The minimally invasive MILOS technique

For surgery on abdominal wall, umbilical and incisional hernias using minimally invasive techniques, the plastic meshes are usually placed in the abdominal cavity. No only can this lead to foreign body reactions but it also carries the risk that the mesh can adhere to the bowel loops, resulting in considerable complications and severe pain. More surgery is then often needed.

Dr Wolfgang Reinpold, Senior Surgical Consultant and Director of the Hernia Centre in the Wilhelmsburger Krankenhaus Groß-Sand in Hamburg-Wilhelmsburg, developed a surgical method in which the plastic meshes are implanted outside the abdominal cavity through a very small incision. This ensures that the mesh cannot adhere to the bowel because it no longer makes contact with it. The MILOS technique combines the advantages of keyhole surgery with those of the open technique.

What happens during the surgery?

Under general anaesthesia, a camera and the surgical instruments are inserted through a small incision. First, the bulging part of the peritoneum is removed and then sutured together again. With the help of endoscopic instruments, the mesh is then rolled out and fixed outside the abdominal cavity, that is, between the peritoneum that surrounds the internal organs and the connective tissue. The hernia defect is then closed using the plastic mesh. All that remains is a tiny scar.

You can see a small animation opposite about the MILOS technique.

TV reports on the MILOS technique and an interview with Dr Reinpold can be found here.

Advantages of the MILOS technique:

  • small incisions
  • considerably less pain after surgery compared to all other established surgical techniques
  • lower risk of complications such as bleeding, inflammation or organ damage
  • very good recovery of abdominal wall function
  • cosmetically good result
  • considerably reduced risk of recurrences (repeat hernias)
  • quick discharge from the hospital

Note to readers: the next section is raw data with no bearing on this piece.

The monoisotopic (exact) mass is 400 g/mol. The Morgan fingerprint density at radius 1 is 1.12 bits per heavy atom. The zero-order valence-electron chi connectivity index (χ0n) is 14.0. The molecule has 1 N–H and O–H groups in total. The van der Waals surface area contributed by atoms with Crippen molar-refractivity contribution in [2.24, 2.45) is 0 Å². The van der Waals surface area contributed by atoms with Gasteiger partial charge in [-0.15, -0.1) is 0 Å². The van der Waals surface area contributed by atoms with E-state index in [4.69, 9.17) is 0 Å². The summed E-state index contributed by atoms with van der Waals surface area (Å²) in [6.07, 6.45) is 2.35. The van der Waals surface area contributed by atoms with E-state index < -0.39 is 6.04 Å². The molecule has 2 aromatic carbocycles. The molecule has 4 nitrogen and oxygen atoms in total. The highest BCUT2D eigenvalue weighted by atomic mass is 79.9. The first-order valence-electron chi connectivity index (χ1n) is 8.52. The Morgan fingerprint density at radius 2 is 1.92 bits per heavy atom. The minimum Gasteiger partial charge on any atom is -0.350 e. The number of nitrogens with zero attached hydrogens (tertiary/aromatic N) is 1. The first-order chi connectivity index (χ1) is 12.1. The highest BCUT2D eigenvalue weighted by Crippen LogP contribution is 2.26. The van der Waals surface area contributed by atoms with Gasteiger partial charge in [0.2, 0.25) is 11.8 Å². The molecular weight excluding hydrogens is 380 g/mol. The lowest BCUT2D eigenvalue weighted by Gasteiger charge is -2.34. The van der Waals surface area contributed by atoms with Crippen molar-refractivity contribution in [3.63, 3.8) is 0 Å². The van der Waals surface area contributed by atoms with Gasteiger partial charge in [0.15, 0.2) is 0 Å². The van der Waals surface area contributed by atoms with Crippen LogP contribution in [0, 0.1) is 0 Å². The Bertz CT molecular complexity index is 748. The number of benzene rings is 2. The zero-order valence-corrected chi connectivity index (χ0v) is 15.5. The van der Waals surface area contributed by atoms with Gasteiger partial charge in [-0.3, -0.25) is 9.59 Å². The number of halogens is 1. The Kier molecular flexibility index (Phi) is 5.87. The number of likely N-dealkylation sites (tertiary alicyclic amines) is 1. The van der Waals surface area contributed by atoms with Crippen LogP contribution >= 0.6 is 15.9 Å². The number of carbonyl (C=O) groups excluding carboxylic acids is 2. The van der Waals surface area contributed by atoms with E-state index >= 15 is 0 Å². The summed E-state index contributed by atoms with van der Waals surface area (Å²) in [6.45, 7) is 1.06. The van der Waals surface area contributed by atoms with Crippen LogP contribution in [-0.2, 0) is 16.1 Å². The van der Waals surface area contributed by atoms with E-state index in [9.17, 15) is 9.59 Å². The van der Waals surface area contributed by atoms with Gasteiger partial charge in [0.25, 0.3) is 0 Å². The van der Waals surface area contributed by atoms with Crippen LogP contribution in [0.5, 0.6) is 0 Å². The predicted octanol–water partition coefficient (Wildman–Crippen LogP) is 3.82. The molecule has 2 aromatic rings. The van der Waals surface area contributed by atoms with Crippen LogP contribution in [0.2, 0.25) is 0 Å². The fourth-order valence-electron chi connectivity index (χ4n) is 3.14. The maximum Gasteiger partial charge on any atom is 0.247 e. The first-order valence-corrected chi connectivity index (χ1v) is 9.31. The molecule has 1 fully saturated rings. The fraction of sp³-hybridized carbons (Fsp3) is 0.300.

• very rapid recovery of load bearing capacity
  • physical activity possible again after 1 to 2 weeks

Who can be operated on using the MILOS technique?

Like every medical treatment, the MILOS technique is not equally suited to every patient. Prior to the surgical treatment it is always necessary to carry out a detailed examination and precise diagnostics that takes into account any other conditions the patient may have. On the basis of these examinations, it is determined and discussed in detail with the patient whether a minimally invasive procedure is possible or whether an open procedure is the better option.

The following conditions are not suitable for the MILOS technique and are contraindications:

  • extremely large hernias with severe bulging
  • large lateral (on the side) incisional hernias
  • incisional hernias with large and wide scars
  • extreme adhesions between internal organs and abdominal wall
  • hernias for which safe hernia repair is only possible by extending the incision


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External quality assurance

Surgeons who use the MILOS technique are involved in the external quality assurance project of the Herniamed hernia registry. The main task of the society, founded in 2009, is an internet-based quality assurance study in which doctors who carry out hernia surgery can record their operations on the basis of an established scientific standard. The outcomes of the treatments are tracked for up to ten years. This ensures that any problems that occur later can be reliably followed. Specialist surgeons can work towards the best therapeutic outcomes for their patients on the basis of this information.